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Eon Shepherd v. Glenn S. Goord

UNITED STATES COURT OF APPEALS FOR THE SECOND CIRCUIT August Term, 2011


November 15, 2011

EON SHEPHERD, PLAINTIFF-APPELLANT,
v.
GLENN S. GOORD, COMMISSIONER, BENNETTE, SUPERINTENDENT, WENDERLICH, CAPTAIN, JOHN DOE, DEPUTY OF SECURITY, WEST, DEPUTY, GIRDICH, SUPERINTENDENT, ERICSON, SERGEANT, LESTER WRIGHT, MARIA VAN BUREN, CHIEF MEDICAL OFFICER, N.A. SMITH, ADMINISTRATOR, N.P. PARMER, KIM PERRIA, NURSE, FAIRCHILD, NURSE, JANE DOE, NURSE, JOHN DOE, SERGEANT, JOHN DOE, NURSE, DR. CANFIELD, J. COLVIN, DEPUTY OF SECURITY, J. KREMER, SERGEANT, RILEY, NURSE, SULLIVAN, NURSE, DEFENDANTS, ALAN TWEDT, CORRECTIONS OFFICER, CHRISTOPHER POST, SERGEANT, DEFENDANTS-APPELLEES.*FN1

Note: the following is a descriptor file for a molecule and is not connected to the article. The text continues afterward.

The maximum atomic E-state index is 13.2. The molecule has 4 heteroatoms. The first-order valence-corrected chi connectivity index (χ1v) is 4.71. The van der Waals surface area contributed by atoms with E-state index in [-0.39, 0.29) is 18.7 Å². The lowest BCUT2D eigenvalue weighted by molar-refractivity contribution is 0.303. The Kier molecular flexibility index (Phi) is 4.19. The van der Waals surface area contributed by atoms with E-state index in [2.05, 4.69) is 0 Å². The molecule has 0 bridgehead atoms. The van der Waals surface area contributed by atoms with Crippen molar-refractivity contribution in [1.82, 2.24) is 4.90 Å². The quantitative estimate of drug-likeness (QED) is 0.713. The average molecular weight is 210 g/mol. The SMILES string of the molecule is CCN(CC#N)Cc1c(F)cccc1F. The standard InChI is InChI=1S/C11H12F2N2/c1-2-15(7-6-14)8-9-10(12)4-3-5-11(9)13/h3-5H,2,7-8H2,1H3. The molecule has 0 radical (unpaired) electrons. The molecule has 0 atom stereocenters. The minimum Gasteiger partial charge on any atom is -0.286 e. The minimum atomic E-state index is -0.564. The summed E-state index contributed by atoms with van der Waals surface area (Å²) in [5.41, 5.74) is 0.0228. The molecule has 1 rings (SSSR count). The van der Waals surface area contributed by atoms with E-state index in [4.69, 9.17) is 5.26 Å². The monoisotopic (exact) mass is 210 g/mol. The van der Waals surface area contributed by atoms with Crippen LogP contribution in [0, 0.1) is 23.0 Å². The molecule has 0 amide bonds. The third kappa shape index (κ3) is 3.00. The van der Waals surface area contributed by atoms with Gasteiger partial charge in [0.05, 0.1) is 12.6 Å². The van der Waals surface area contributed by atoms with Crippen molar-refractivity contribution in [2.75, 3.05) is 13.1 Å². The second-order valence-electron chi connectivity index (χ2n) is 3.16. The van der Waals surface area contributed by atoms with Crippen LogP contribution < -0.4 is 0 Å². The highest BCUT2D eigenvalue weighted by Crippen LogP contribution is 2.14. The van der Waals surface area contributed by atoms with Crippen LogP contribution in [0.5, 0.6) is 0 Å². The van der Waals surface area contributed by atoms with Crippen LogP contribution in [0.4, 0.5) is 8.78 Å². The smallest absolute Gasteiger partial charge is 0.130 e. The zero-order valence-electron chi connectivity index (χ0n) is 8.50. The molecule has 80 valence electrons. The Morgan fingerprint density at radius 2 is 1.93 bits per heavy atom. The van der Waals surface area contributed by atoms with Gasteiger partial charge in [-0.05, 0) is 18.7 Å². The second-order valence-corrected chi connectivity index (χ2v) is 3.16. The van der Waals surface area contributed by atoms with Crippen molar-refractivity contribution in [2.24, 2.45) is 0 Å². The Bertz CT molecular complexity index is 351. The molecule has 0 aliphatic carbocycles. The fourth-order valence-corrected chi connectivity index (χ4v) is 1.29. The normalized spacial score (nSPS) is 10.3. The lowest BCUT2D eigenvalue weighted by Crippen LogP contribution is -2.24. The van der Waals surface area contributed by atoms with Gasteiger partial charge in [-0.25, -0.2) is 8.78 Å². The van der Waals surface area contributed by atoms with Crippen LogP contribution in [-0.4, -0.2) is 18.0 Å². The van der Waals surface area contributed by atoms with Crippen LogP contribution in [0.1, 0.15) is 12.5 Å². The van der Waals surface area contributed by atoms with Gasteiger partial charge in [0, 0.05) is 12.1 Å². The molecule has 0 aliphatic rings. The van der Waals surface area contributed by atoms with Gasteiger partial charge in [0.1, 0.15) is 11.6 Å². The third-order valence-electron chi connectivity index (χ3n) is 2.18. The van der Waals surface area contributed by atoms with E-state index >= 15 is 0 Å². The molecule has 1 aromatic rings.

The opinion of the court was delivered by: Reena Raggi, Circuit Judge:

10-4821-pr

Shepherd v. Goord

(Submitted: October 4, 2011

Before: MINER, SACK, and RAGGI, Circuit Judges.

On appeal from an amended judgment of the United States District Court for the Northern District of New York (David N. Hurd, Judge), plaintiff submits that the district court erred in concluding that the Prison Litigation Reform Act, 42 U.S.C. § 1997e(d)(2), capped the maximum award of attorney's fees in this case at 150 percent of plaintiff's $1.00 monetary judgment.

AFFIRMED.

New York State prisoner Eon Shepherd, who practices Rastafarianism, sued New York Department of Corrections officials Alan Twedt and Christopher Post, among others, under 42 U.S.C. § 1983, alleging inter alia that these two defendants infringed his rights under the Free Exercise Clause of the First Amendment by touching his dreadlocks without his consent. Following trial, a jury returned a verdict in favor of Shepherd but awarded him only $1.00 in actual damages.